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The cell phone, seemingly ubiquitous in our culture, has become increasingly powerful -- first phone, then PDA, then browser, now camera, etc. In the case of Cell Tagging, the phone becomes a remote control that will allow the user to dial, speak, and draw. The mobile phone occupies a space that is both connecting and distancing.

The normal interfaces of the gallery and the computer are removed, replaced by another technology that is familiar, but not as a drawing tool or art artifact. By calling a number, viewers will be asked to dial in a zip code/city code that means something to them. The aerial map of that place will pop up on the screen. They will then be asked to speak into the phone and say why that place is meaningful. Using the keypad as a kind of pencil, users can draw in a continuous line that moves depending on the number key pressed; for example, the number 2 will draw upwards. They can then save their piece, and others will be able to view it as well in an online database.

I am interested in making the viewers aware of the control that cell phones give them by requiring their use to enact the piece. I feel that cell phones redraw space and our relationship to it. As opposed to the land-line phone, which exists in one place, the cell exists every place we are. Cells are disruptive to those around, as the cell-speaker ignores where s/he is, and is transported into his/her conversation. The cell-speaker makes every place his/her own, graffiting the sound-space of an area. With Cell Tagging, I am attempting to literalize that act of marking.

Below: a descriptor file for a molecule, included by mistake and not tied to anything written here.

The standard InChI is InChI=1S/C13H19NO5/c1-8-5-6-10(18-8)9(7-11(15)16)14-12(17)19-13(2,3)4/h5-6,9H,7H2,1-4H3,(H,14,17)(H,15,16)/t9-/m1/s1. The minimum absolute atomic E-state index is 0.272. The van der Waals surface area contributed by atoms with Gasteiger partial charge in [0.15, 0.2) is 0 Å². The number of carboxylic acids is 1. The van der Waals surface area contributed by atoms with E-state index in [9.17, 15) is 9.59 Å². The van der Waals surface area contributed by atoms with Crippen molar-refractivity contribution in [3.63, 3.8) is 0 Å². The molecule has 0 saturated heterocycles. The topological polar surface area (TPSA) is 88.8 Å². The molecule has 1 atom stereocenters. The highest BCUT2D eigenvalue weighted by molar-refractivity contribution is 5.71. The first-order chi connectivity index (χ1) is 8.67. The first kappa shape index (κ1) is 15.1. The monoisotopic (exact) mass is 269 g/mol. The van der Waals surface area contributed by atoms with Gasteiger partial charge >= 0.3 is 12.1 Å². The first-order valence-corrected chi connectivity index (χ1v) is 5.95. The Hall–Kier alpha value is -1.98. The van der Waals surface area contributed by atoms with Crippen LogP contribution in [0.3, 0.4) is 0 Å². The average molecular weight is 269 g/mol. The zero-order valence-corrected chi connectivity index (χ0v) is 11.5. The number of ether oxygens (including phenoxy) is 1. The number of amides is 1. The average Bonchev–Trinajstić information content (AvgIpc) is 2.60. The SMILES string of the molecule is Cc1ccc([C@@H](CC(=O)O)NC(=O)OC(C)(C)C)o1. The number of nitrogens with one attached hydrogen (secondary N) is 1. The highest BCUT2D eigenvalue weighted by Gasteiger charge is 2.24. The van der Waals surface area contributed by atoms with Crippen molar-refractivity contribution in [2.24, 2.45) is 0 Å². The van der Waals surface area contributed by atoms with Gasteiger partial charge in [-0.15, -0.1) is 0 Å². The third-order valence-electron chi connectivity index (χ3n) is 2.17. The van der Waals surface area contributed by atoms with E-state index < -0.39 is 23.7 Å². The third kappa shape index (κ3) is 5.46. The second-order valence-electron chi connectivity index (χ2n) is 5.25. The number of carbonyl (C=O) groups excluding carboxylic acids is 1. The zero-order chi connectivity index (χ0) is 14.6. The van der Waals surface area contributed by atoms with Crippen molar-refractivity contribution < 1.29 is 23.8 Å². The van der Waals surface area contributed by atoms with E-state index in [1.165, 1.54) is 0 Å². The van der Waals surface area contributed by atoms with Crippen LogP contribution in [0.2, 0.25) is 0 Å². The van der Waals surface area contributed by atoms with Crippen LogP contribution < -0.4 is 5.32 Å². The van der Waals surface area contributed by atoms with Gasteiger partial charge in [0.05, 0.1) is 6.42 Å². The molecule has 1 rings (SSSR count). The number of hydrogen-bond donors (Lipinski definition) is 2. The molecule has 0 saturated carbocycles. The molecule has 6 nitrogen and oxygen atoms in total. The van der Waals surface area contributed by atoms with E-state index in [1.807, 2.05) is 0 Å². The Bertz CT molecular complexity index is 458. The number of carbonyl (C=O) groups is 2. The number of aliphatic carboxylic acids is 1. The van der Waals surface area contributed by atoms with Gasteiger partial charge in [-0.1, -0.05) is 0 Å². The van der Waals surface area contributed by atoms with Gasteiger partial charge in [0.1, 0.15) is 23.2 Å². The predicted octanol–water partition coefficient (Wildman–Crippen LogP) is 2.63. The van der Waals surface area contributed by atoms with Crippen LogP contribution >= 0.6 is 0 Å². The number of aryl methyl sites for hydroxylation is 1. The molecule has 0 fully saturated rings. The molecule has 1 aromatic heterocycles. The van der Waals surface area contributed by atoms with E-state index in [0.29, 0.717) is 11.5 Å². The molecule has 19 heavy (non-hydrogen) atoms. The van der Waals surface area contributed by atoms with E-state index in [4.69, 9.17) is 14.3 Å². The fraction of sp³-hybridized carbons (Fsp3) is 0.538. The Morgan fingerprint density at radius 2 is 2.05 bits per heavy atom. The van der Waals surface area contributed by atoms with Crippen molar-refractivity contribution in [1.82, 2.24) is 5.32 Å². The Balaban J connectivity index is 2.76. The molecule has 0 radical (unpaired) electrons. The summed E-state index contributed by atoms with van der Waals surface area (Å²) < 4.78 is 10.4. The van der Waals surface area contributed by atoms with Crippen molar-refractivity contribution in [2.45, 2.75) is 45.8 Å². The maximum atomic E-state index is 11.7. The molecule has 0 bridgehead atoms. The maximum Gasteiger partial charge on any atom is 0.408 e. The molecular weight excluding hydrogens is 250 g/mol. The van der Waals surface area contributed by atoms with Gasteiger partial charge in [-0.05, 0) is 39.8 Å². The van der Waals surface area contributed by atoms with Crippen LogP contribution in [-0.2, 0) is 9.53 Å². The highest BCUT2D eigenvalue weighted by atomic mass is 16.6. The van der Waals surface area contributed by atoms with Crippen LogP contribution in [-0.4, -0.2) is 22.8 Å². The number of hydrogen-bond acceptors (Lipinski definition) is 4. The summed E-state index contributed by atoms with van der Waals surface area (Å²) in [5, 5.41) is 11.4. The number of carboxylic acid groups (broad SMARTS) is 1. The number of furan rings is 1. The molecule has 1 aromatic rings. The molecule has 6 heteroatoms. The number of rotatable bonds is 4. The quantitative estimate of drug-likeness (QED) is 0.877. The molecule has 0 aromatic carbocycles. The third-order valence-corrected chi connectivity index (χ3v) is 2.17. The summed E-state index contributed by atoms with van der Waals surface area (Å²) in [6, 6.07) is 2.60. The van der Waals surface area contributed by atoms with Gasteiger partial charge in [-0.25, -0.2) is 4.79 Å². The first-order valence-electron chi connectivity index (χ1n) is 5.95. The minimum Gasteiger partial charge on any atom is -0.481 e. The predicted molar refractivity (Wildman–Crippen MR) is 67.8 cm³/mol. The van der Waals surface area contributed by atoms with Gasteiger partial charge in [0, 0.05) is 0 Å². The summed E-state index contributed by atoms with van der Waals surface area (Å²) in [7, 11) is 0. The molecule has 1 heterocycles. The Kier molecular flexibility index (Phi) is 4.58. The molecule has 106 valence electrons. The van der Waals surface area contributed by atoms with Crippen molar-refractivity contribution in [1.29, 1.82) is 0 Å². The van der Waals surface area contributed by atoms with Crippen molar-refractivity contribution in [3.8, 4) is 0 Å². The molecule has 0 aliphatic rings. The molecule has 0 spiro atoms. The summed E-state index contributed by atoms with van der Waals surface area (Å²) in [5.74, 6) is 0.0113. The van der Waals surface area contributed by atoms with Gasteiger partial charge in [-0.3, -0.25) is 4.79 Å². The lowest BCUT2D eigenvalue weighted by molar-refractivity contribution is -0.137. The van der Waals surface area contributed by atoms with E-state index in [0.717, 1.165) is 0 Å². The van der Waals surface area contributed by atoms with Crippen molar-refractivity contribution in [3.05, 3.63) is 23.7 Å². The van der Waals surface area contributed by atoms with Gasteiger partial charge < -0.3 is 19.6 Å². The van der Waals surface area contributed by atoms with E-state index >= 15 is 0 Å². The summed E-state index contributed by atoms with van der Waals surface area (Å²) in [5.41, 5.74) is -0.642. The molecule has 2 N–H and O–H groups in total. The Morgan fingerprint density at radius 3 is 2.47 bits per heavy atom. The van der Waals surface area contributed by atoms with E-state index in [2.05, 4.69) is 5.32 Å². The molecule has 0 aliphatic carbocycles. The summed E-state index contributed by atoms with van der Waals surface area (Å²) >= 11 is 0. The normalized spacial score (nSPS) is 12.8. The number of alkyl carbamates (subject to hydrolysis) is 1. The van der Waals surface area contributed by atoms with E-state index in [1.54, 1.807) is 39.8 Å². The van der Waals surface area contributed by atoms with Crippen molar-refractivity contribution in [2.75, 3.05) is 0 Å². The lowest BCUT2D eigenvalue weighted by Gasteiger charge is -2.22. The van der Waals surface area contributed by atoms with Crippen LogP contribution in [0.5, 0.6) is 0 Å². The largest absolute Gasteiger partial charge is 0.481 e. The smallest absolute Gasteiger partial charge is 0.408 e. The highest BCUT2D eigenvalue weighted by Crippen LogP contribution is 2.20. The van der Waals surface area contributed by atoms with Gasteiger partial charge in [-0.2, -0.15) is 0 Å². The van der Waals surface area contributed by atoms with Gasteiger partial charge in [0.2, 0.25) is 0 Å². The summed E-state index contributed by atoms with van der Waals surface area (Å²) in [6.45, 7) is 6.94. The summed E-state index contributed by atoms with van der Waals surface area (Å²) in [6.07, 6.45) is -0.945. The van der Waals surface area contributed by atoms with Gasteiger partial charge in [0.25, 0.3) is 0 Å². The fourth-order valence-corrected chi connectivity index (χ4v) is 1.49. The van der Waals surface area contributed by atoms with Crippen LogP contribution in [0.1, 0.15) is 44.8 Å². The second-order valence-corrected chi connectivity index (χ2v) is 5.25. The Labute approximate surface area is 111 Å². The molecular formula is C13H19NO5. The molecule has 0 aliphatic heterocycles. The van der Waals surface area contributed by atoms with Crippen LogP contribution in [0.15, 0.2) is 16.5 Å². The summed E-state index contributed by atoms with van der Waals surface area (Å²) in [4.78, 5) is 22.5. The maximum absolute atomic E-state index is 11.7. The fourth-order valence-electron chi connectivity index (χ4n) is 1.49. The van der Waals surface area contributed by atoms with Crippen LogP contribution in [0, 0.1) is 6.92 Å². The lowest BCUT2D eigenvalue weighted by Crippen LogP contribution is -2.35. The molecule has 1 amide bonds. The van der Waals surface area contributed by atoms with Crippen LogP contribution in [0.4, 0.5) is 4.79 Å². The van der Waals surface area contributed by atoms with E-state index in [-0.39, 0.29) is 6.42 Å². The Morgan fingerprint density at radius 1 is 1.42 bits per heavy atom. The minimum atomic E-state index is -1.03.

Brooke A. Knight is an artist and educator who has been working with digital media for a dozen years. He has exhibited in over 40 international and regional shows, including The Danforth Museum, Photographic Resources Center, Mediaterra 2001, and Experimenta 02.  His current areas of interest include webcams, the landscape, and text in all forms.  His written work has been published in Art Journal and Sandbox.  He earned an MFA from CalArts in 1995 in photography, and is now an Assistant Professor in the Department of Visual and Media Arts at Emerson College, where he teaches classes in interactive media.

programming assistance:

Ian Westcott graduated from Emerson College in 2006 with a Bachelor's degree in New Media. Originally from Rhode Island, he considered Massachusetts to be a suitable broadening of his horizons at the time. Currently, Ian works at The Barbarian Group in Boston, where he holds the split job title of Developer/Information Technology Manager. He was kind of hoping for a plus sign instead of the slash, but it never made it onto his business cards, and he's still a little upset about it. When he's not busy learning all there is to know about Linux and Ruby on Rails, Ian maintains a number of hobbies, such as eating, riding trains, and collecting grocery store discount cards. His web site is


Cell Tagging is a 2006 commission of New Radio and Performing Arts, Inc., (aka Ether-Ore) for its Turbulence web site. It was made possible with funding from the LEF Foundation.

additional funding from the Emerson College Faculty Fund Advancement Grant and Huret Grant.

technology by Locamoda, "Making the Web More Local".